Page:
Those like Secretary Albright who think communism wasn’t so bad that it should warrant international opprobrium for its former advocates should pick up The Black Book of Communism, recently translated into English, which conservatively estimates that during the 20th century no fewer than 85 million innocent people were slaughtered by Marxist regimes. Newspaper reports didn’t indicate whether this topic was broached in her meeting with President Putin.

The Potsal Survis Strikes Again

Last month UpDate reported that the US Postal Service screwed up its promotional posters for the NATO anniversary by referring to it as the North American Treaty Organization. Turns out they screwed up again, but in a much bigger way. The USPS had to destroy 100 million stamps celebrating the Grand Canyon because they placed the national treasure in Colorado, not Arizona. So they printed new ones, but there’s another problem: The photograph of the canyon is flipped. No big deal, say postal bigshots. They’re sticking with these. Oh, and they’re also sticking with their plans to raise the price of a first-class stamp this year.

Lead (paint) Balloon

Emboldened by successful assaults on tobacco, asbestos manufacturers, and gunmakers, trial lawyers have set their beady sights on the lead industry. But a New York state court dealt a blow to the theory of “market-share liability” trial lawyers had been counting on to nail companies like Sherwin-Williams and Glidden for alleged lead paint poisoning. Never mind, as the American Spectator pointed out last month, that “the manufacturers voluntarily took the product off the market more than 40 years ago when health risks first came to light.” The tort sharks who knew they couldn’t really prove who did what, if anything, hoped to have liability assessed according to percentages of market share. But the State Supreme Court Appellate Division, reports the Syracuse Herald, ruled last month the plaintiffs will have to do a little better than that.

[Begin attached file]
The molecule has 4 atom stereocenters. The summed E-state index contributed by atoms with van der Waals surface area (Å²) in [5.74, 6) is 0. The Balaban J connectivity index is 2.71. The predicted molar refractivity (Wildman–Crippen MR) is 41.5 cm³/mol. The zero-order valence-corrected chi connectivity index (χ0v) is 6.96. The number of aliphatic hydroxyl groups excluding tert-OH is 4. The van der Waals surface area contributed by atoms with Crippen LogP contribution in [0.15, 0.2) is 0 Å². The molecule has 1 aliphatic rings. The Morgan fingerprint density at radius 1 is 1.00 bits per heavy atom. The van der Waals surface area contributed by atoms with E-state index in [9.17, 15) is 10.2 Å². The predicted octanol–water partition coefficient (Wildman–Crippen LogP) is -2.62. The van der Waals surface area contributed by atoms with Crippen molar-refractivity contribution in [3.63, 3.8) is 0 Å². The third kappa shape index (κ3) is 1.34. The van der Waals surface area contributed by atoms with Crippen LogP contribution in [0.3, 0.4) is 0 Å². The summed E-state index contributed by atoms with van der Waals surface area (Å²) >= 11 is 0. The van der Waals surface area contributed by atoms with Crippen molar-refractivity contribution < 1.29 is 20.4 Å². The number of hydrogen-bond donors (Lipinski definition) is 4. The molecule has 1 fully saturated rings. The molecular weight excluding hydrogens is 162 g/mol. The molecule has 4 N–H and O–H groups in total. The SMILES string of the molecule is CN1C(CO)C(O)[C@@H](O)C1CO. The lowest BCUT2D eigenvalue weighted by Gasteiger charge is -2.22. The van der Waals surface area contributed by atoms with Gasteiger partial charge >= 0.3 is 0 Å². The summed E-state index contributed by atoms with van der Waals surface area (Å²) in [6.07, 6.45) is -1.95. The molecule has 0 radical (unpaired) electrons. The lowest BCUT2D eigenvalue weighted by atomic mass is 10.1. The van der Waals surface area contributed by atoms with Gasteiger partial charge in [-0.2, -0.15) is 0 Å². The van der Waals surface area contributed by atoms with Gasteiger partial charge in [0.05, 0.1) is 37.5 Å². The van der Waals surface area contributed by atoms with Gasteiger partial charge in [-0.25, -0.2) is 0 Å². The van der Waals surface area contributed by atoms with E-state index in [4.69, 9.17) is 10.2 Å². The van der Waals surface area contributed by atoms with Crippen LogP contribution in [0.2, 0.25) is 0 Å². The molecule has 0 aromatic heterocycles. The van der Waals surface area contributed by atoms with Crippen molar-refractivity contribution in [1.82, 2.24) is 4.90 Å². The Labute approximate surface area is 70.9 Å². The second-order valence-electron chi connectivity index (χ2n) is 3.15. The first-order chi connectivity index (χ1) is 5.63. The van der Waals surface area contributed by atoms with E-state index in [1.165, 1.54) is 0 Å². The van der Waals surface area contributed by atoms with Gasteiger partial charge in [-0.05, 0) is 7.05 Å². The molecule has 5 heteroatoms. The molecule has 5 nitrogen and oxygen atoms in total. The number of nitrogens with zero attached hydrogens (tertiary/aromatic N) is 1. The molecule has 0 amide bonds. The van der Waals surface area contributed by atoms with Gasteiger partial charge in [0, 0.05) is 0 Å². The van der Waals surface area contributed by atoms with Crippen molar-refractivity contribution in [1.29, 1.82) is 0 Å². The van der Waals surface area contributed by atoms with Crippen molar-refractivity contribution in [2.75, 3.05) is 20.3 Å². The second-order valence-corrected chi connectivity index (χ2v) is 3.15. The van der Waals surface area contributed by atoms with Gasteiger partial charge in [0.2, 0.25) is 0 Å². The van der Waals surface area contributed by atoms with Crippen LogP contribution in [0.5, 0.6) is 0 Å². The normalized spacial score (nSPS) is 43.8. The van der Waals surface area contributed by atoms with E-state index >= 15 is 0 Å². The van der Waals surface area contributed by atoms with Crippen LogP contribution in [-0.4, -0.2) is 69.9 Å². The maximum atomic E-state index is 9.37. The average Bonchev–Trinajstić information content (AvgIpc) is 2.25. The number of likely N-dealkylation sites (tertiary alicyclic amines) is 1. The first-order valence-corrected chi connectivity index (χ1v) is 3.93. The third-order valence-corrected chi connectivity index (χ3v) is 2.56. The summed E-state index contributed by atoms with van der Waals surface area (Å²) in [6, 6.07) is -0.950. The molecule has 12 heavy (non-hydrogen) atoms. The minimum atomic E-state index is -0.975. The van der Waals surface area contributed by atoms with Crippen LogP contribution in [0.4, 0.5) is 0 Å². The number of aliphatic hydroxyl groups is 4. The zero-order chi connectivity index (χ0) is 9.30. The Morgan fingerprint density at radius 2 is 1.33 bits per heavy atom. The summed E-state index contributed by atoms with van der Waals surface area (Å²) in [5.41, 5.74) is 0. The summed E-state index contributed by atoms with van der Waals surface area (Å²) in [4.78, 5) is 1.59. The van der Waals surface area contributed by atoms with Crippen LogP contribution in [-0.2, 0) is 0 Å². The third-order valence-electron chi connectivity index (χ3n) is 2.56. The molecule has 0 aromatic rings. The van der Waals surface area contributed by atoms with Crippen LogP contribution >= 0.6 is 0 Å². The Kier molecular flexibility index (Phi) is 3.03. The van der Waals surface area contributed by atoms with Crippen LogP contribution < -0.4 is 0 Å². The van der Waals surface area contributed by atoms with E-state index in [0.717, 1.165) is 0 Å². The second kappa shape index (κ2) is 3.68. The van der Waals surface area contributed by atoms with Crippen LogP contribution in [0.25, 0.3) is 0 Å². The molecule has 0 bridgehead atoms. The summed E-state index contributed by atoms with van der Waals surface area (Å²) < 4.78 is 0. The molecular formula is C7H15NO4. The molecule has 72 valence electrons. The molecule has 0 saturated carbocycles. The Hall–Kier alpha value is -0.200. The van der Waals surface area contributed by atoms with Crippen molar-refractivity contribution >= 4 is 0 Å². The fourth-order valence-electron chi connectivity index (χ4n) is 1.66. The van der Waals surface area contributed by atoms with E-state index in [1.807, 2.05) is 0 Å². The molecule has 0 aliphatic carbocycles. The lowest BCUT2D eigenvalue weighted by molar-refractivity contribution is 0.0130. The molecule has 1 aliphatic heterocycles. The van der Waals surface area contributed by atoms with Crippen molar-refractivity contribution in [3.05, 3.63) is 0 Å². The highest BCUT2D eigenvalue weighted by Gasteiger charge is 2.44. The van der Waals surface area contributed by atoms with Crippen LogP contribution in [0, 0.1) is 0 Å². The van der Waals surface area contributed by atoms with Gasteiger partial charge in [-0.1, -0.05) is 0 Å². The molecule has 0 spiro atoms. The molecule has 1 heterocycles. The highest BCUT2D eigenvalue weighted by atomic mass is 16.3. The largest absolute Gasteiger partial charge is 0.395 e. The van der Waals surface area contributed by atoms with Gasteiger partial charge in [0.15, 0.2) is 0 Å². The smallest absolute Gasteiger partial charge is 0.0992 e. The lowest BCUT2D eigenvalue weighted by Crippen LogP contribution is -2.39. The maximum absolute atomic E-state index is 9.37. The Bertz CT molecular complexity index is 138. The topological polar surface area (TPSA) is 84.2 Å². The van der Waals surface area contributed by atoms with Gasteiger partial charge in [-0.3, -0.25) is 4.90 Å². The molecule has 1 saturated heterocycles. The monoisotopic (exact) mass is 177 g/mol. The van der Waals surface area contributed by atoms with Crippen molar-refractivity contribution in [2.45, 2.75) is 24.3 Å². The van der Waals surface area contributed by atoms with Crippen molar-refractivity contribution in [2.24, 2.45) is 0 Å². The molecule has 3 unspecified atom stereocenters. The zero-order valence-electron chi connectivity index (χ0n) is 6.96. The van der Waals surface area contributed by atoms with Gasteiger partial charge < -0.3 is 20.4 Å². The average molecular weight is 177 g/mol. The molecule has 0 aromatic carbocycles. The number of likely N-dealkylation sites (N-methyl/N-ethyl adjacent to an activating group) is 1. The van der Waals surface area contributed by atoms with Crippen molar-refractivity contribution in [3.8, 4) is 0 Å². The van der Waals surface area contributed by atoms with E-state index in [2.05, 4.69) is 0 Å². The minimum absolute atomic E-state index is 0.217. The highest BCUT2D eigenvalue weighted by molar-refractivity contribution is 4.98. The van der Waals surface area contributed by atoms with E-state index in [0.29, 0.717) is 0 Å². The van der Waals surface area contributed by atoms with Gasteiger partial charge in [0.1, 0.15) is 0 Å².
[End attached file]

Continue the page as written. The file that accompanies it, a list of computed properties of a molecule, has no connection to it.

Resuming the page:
Defenestration Thrown Out the Window

Animal rights activists claimed victory in Spain when the town of Polvorosa agreed to end its annual tradition of throwing a goat out of a bell tower window into a tarp held by villagers. The ritual commemorated the legend of a priest’s goat, whose milk fed the poor, which accidentally fell from the bell tower but was saved by townspeople holding a blanket.

Finally, One Came True!

Legendary environmentalist Hazel Wolf passed away in January at the age of 101. Said her New York Times obituary: “She told the oral historian Studs Terkel, who profiled her in his 1995 book Coming of Age, that she intended to live until the year 2000. ‘Then I’m going,’ she said.” Congrats to Ms. Wolf. That prescient call was one of the very few environmentalist predictions about the turn-of-the-century that ended up being correct. Paul Ehrlich and the Club of Rome, on the other hand, ended up missing completely.

A Red in Dem Clothing?

More from the Wolf obit: “She joined the Communist Party during the Depression, attracted by its support for social welfare programs like food subsidies, unemployment aid, and social security.” As CEI’s Senior Environmental Fellow Jonathan Adler pointed out, that is the rationale given today for why people join the Democratic Party.

Happy New Year! Try the Human Pâté!